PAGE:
My 5 Yr Old Is Hurting Himself!!!! Help!

Updated on May 06, 2008
A.M. asks from Elk River, MN
14 answers

I have a 5 yr old boy that has recently started hurting himself when he is mad at me. He has scratched the back of his neck with a duplo till it scared, scratched his tummy with his finger nails and made marks, and today he was punching himself!!!
I have talked to him about anger and that its ok to be mad but lets be mad at your pillow and scream in it when you are mad, or hit your pillow. He insists on himself!! I know teenagers ( I have been there) do this, but My baby is 5!!! Does he need therepy???

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I really wanted to thank everyone for their advice, I literally cried reading the sdvice. I thought I was all alone! I have just heard of this site yesterday and logged on and so far I love it! Thanks again everyone!

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answers from Cedar Rapids on

When my daughter is really mad, she bites herself. She has always had a temper, and she'll just get so mad that I don't think she knows quite how to show her anger, so that is her way of dealing with it. It has gotten much better now that she is 7, she rarely does this anymore now that she can run or jump on her trampoline.

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answers from Rapid City on

I would highly suggest getting him evaluated. They have 'play therapy' and a good child psychologist will have the skills necessary to give you, and your son the tools to help him overcome this. Other suggestions would be to ensure he is not watching, playing or listening to any media (t.v., movies, video games, music) or examples (friends, relatives, peers, etc.) that are violent. He's obviously getting his agression from somewhere and usually it is a 'monkey-see-monkey-do' behavior pattern (not in all cases, but it is in many). In many instances children need to be taught how to express their emotions, especially anger. You also need to check yourself and ensure that you are not doing something to 'trigger' these responses. Make sure that your actions are fair and just, but don't 'baby' him and try to appease his tantrums. He needs to know that 'no' means 'no' and that you are the mom and he's the child, no matter what he does... don't let his behavior modify your expectations of him.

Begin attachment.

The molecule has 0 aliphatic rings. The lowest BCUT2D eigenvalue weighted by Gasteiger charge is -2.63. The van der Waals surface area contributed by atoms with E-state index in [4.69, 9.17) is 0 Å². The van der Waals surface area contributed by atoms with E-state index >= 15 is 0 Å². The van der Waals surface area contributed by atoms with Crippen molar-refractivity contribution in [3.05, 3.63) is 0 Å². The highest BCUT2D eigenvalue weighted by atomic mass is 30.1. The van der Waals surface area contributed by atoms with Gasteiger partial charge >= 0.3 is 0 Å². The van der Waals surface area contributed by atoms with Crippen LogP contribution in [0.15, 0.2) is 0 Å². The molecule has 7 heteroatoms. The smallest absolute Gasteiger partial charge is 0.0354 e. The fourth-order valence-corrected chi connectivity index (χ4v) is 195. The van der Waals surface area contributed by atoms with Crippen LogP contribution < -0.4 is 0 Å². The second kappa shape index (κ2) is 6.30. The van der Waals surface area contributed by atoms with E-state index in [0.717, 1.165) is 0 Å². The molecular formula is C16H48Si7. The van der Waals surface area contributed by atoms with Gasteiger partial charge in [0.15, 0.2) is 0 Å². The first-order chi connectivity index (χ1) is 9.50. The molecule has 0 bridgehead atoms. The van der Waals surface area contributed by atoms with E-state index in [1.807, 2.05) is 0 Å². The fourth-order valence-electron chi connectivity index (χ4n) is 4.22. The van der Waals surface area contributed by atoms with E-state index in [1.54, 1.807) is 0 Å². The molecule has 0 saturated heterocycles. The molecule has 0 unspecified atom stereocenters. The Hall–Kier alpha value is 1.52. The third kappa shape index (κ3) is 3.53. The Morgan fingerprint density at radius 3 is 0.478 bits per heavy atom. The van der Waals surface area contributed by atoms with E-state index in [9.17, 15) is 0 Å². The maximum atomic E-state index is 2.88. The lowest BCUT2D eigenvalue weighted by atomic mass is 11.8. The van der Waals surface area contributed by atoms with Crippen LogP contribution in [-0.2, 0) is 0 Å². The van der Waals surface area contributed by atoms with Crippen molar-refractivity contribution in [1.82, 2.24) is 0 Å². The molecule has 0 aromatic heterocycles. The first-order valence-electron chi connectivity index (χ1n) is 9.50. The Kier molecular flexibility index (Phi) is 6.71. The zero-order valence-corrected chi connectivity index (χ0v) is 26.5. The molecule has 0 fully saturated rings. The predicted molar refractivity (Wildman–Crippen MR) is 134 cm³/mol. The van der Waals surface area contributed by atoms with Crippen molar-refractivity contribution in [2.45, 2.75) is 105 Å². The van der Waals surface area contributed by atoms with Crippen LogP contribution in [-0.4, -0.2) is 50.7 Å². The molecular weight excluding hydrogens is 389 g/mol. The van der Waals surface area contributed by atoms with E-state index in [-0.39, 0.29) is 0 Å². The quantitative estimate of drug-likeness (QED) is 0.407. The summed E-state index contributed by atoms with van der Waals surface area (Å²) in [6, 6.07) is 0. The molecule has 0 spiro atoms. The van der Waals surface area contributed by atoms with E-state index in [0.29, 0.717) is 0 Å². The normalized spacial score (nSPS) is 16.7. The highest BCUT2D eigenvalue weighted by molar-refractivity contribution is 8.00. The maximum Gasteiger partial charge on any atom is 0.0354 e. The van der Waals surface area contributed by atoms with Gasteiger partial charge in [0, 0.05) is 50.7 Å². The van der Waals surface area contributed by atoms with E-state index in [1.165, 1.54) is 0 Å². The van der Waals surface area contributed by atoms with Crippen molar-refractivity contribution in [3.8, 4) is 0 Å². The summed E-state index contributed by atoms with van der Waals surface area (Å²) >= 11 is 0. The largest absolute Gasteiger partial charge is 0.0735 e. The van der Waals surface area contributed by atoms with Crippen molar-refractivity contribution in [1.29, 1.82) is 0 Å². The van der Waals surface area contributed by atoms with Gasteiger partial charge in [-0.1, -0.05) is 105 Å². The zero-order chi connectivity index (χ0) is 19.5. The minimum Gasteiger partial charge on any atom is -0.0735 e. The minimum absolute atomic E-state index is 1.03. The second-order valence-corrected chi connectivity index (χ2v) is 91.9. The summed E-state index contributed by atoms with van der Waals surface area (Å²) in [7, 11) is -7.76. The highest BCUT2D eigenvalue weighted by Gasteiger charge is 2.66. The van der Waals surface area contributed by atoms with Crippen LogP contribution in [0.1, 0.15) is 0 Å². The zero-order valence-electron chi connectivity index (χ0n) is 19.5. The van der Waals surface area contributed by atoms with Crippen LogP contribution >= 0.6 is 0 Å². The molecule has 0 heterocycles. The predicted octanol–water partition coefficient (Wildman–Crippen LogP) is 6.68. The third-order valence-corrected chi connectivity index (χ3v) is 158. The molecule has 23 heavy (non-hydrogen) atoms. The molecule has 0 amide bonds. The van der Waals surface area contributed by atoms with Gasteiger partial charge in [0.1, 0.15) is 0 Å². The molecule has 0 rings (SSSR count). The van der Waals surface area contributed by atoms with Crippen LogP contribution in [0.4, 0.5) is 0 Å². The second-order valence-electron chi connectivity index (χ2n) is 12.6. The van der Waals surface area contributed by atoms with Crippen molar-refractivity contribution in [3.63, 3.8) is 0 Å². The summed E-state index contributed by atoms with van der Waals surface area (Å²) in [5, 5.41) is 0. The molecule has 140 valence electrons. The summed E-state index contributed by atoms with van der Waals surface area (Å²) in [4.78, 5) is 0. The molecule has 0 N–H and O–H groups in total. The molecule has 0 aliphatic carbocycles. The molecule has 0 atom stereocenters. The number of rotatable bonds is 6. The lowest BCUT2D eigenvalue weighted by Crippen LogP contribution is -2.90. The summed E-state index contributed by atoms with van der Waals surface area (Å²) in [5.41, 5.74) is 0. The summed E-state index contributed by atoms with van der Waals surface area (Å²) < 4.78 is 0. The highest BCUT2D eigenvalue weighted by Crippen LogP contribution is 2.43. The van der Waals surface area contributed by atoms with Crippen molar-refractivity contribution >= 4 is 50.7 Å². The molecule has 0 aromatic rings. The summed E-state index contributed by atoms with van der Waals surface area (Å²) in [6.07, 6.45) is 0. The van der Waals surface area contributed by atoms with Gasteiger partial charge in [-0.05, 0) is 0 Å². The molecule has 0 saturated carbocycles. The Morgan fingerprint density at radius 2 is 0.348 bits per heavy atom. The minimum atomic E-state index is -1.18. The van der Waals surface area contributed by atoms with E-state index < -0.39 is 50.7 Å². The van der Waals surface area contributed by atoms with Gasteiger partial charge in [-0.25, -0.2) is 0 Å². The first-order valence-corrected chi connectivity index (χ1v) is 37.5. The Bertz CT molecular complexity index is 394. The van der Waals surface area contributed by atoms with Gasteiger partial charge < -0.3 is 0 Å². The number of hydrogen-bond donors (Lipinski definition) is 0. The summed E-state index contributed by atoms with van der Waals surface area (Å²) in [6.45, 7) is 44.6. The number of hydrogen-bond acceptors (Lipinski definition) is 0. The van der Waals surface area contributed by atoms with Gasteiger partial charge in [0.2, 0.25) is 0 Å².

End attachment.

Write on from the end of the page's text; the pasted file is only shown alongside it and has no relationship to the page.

Best wishes to you both!



answers from Minneapolis on

I believe much of kids' behavior stems from the food they eat, or the environment they are in.
I won't go into much detail, but I have experienced things that the conventional Dr. or onlooker might say I have to change my disciplinarian technique. But when I changed what they ate (we happened to go Gluten Free/Casein Free, but you have to find out what's right for you), thier behavior changed. Drastically enough for teachers to notice it. . .as if it was night and day!

I would highly recommend reading some books and doing some research into it. I would find a Dr. who you can work with on this. . .not all Dr.'s are open to this idea. I've since learned that in order to become a Dr., they need very very little nutritional education. Because of this, they do not know how to advise.

Good luck! Feel free to contact me for more info on what to read etc. . if you would like.

Good luck, A.! I'm sure that is difficult for you.